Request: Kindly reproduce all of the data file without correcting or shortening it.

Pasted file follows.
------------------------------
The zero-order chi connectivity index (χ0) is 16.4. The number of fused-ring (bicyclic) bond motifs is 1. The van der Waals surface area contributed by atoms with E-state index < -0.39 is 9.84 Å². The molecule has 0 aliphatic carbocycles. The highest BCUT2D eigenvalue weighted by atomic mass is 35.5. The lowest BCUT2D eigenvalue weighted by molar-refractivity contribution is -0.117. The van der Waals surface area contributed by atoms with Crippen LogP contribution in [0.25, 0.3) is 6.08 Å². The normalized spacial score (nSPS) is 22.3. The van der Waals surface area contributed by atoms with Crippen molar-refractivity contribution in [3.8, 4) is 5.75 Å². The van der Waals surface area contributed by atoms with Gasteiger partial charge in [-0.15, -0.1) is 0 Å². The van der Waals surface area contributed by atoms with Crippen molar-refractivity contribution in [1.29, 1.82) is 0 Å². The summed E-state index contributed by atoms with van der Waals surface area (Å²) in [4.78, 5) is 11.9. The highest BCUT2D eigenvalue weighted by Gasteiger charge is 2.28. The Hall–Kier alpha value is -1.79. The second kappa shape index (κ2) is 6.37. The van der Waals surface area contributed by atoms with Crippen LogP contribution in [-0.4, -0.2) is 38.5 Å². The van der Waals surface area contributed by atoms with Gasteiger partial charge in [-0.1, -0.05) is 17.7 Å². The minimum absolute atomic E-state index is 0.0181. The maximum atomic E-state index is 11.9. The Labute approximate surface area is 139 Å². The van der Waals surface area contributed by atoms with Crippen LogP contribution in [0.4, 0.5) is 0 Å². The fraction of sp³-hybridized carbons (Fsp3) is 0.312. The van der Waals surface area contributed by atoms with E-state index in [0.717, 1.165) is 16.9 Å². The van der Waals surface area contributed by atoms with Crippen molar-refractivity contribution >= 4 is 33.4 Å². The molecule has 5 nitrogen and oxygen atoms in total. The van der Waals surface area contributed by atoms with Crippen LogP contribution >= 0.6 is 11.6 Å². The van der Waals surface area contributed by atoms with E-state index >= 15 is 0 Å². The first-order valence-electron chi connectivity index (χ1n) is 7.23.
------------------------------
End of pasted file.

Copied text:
The zero-order chi connectivity index (χ0) is 16.4. The number of fused-ring (bicyclic) bond motifs is 1. The van der Waals surface area contributed by atoms with E-state index < -0.39 is 9.84 Å². The molecule has 0 aliphatic carbocycles. The highest BCUT2D eigenvalue weighted by atomic mass is 35.5. The lowest BCUT2D eigenvalue weighted by molar-refractivity contribution is -0.117. The van der Waals surface area contributed by atoms with Crippen LogP contribution in [0.25, 0.3) is 6.08 Å². The normalized spacial score (nSPS) is 22.3. The van der Waals surface area contributed by atoms with Crippen molar-refractivity contribution in [3.8, 4) is 5.75 Å². The van der Waals surface area contributed by atoms with Gasteiger partial charge in [-0.15, -0.1) is 0 Å². The van der Waals surface area contributed by atoms with Crippen molar-refractivity contribution in [1.29, 1.82) is 0 Å². The summed E-state index contributed by atoms with van der Waals surface area (Å²) in [4.78, 5) is 11.9. The highest BCUT2D eigenvalue weighted by Gasteiger charge is 2.28. The Hall–Kier alpha value is -1.79. The second kappa shape index (κ2) is 6.37. The van der Waals surface area contributed by atoms with Crippen LogP contribution in [-0.4, -0.2) is 38.5 Å². The van der Waals surface area contributed by atoms with Gasteiger partial charge in [-0.1, -0.05) is 17.7 Å². The minimum absolute atomic E-state index is 0.0181. The maximum atomic E-state index is 11.9. The Labute approximate surface area is 139 Å². The van der Waals surface area contributed by atoms with Crippen LogP contribution in [0.4, 0.5) is 0 Å². The fraction of sp³-hybridized carbons (Fsp3) is 0.312. The van der Waals surface area contributed by atoms with E-state index in [0.717, 1.165) is 16.9 Å². The van der Waals surface area contributed by atoms with Crippen molar-refractivity contribution >= 4 is 33.4 Å². The molecule has 5 nitrogen and oxygen atoms in total. The van der Waals surface area contributed by atoms with Crippen LogP contribution >= 0.6 is 11.6 Å². The van der Waals surface area contributed by atoms with E-state index >= 15 is 0 Å². The first-order valence-electron chi connectivity index (χ1n) is 7.23.